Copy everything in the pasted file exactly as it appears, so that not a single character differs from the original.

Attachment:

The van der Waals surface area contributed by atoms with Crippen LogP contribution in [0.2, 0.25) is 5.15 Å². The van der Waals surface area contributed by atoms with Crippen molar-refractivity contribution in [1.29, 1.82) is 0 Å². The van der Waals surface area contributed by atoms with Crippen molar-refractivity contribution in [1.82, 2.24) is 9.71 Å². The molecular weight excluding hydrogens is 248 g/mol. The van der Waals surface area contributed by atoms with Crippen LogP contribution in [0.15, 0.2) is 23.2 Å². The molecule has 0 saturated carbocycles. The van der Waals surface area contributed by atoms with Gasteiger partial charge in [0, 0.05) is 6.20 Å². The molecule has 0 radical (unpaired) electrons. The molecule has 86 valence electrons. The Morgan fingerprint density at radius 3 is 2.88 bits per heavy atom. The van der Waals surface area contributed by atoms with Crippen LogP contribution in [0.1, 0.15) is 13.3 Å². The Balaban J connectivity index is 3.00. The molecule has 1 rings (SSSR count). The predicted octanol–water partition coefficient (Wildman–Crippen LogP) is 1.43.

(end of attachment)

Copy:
The van der Waals surface area contributed by atoms with Crippen LogP contribution in [0.2, 0.25) is 5.15 Å². The van der Waals surface area contributed by atoms with Crippen molar-refractivity contribution in [1.29, 1.82) is 0 Å². The van der Waals surface area contributed by atoms with Crippen molar-refractivity contribution in [1.82, 2.24) is 9.71 Å². The molecular weight excluding hydrogens is 248 g/mol. The van der Waals surface area contributed by atoms with Crippen LogP contribution in [0.15, 0.2) is 23.2 Å². The molecule has 0 saturated carbocycles. The van der Waals surface area contributed by atoms with Gasteiger partial charge in [0, 0.05) is 6.20 Å². The molecule has 0 radical (unpaired) electrons. The molecule has 86 valence electrons. The Morgan fingerprint density at radius 3 is 2.88 bits per heavy atom. The van der Waals surface area contributed by atoms with Crippen LogP contribution in [0.1, 0.15) is 13.3 Å². The Balaban J connectivity index is 3.00. The molecule has 1 rings (SSSR count). The predicted octanol–water partition coefficient (Wildman–Crippen LogP) is 1.43.